Topic: How To Invest

High-yielding REIT focuses on German properties

Dream Global

Pat McKeough responds to many requests from members of his Inner Circle, looking for specific advice on the stock market, investment strategy and the economy. Every week, his comments and recommendations on the most intriguing questions of the past week go out to all Inner Circle members. And each week, we offer you one of the highlights from these Q&A sessions. While we reserve our buy-hold-sell advice for Inner Circle members, these excerpts provide you with a great deal of information and analysis on stocks we’ve covered for members of Pat’s Inner Circle.

Recently we had a question from an Inner Circle member about a Canadian Real Estate Investment Trust that concentrates on properties outside of this country. Dundee International invests in Europe, principally in Germany. Pat looks at the REIT’s initiatives to expand and diversify its portfolio of German properties and examines the effect of the state of the euro and the European economy on Dundee’s prospects.

Q: Pat: Please give me your opinion on Dundee International REIT. Thanks.

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A: Dream Global REIT (formerly Dundee International REIT), $7.65, symbol DRG.UN on Toronto (Units outstanding: 113.0 million; Market cap: $885.0 million;, is a Canadian real estate investment trust that focuses on investing outside the country. It aims to grow by acquiring different types of properties in certain European countries, starting with Germany.

The REIT first sold units to the public in August 2011. Initially, it sold 27 million units for $10 each to raise $270 million. It raised a further $140 million in an issue of debentures.

The trust used the total proceeds of $410 million to help buy a $1-billion portfolio of properties in Germany from Deutsche Post, Europe’s largest postal company. These buildings are located in major cities and towns, often on a central square near the main train or bus station. Deutsche Post now leases back much of the space.

In the first nine months of 2015, Dream Global sold a 50% stake in eight properties to a joint venture partner. It also sold 100% of 54 other properties.

As of September 30, 2015, it owned 214 commercial properties that contain a total of 13.2 million square feet, all in Germany. These buildings had an 86.8% occupancy rate.

Due to the recent asset sales, Dream Global’s revenue in the third quarter of 2015 fell 18.9%, to $49.8 million from $61.4 million a year earlier. Overall cash flow fell 4.5%, to $20.7 million from $21.7 million. Due to more units outstanding, cash flow per share declined at a faster rate of 10.0%, to $0.18 from $0.20.

The sales have also lowered its reliance on Deutsche Post, which accounted for 24.7% of its rental revenue in the latest quarter, down from 29.8% a year earlier.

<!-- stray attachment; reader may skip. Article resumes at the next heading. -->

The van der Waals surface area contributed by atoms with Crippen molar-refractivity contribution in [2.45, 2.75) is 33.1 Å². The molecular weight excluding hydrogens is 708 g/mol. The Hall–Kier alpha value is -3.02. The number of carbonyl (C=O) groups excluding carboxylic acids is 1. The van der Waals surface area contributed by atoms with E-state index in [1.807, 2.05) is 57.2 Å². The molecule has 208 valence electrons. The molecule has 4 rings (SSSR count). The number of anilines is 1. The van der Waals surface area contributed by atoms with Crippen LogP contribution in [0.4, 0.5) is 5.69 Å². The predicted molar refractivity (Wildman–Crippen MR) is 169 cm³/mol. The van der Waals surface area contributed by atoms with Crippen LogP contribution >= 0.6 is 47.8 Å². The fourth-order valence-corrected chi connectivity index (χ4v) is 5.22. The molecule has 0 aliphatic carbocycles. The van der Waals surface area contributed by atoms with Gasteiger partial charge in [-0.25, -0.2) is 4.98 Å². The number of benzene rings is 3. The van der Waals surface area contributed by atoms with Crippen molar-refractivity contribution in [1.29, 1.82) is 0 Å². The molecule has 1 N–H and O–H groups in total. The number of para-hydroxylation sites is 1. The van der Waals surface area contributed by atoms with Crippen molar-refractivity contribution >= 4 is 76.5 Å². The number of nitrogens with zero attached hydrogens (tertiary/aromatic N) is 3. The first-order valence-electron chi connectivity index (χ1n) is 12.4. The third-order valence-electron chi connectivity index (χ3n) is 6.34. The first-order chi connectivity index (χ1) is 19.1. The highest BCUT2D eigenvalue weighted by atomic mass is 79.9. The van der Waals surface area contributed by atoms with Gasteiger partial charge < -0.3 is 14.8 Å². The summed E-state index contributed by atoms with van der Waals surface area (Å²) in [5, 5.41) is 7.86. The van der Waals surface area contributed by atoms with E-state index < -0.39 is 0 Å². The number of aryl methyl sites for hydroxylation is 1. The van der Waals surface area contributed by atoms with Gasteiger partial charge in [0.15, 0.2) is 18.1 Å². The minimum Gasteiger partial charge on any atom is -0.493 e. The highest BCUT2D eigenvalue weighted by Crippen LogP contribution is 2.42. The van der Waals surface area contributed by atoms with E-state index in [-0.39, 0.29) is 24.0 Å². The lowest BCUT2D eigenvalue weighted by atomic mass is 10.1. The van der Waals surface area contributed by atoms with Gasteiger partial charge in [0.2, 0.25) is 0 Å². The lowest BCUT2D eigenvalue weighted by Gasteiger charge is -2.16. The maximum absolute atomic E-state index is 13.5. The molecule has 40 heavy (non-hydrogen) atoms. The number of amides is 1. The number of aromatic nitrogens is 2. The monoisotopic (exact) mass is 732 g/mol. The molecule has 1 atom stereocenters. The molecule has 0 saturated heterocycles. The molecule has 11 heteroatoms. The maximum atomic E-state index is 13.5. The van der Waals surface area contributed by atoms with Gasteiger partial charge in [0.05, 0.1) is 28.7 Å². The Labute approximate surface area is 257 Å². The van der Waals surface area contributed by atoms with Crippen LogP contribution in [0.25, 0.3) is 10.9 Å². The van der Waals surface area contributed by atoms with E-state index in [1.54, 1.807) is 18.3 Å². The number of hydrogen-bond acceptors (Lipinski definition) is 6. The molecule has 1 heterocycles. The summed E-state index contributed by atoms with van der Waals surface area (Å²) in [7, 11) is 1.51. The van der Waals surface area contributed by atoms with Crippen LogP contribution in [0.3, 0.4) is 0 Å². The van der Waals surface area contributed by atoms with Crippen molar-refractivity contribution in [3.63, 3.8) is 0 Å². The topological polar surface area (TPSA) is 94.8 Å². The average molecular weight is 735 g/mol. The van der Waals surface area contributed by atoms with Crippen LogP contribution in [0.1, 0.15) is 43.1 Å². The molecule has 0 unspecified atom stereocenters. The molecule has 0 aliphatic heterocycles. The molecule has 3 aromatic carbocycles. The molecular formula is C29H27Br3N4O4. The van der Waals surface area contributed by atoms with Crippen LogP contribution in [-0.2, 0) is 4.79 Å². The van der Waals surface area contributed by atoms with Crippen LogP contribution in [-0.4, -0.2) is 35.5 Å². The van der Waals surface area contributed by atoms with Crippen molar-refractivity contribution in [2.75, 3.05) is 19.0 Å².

Dream Global is re-investing the cash from its recent sales in other properties with more attractive prospects. For example, in October 2015 it paid $64.7 million for a multi-tenant office building in Berlin. The building has an occupancy rate of 99%.

In December 2015, Dream Global teamed up with a South Korean pension fund to buy Rivergate, a landmark office building in Vienna, Austria. This was Dream Global’s first purchase outside of Germany. The REIT’s 50% share of the $285 million purchase price was $142.5 million. The property is 95% occupied.

Investment impacted by slow European growth

Investing in Europe adds risk, as the continent is still dealing with slow growth and high government debt. As well, all of Dream Global’s lease payments are in euros, so weakness in that currency hurts the contribution of the REIT’s properties to its revenue and cash flow.

However, Germany’s economy is the largest in the European Union and the fourth-biggest in the world. It’s also the most prosperous and stable country in Europe. Moreover, now is a good time for Dream Global to continue to buy properties from distressed European sellers.

The REIT trades at 9.8 times its forecast 2016 cash flow per unit of $0.78. It pays monthly distributions of $0.0667 a unit; the annual rate of $0.80 yields a high 10.5%.

In the Inner Circle Q&A, Pat examines the outlook for the German economy in which Dundee has the bulk of its properties. He also looks at the REIT’s dependence on Deutsche Post and its plan to  buy properties from distressed European sellers. He concludes with his clear buy-hold-sell advice on this REIT.

(Note: If you are a current member of the Inner Circle, please click here to view Pat’s recommendation. Be sure to log in first.)

COMMENTS PLEASE—Share your investment experience and opinions with fellow members

Dream Global REIT offers the rewards of a high 10.5% yield and properties in a generally sound Germany against the risks of slow European growth and weakness in the euro. When you consider an investment, do you focus on the risks, or do you look primarily to the rewards? Let us know what you think.

This article was originally published in 2016 and is regularly updated.


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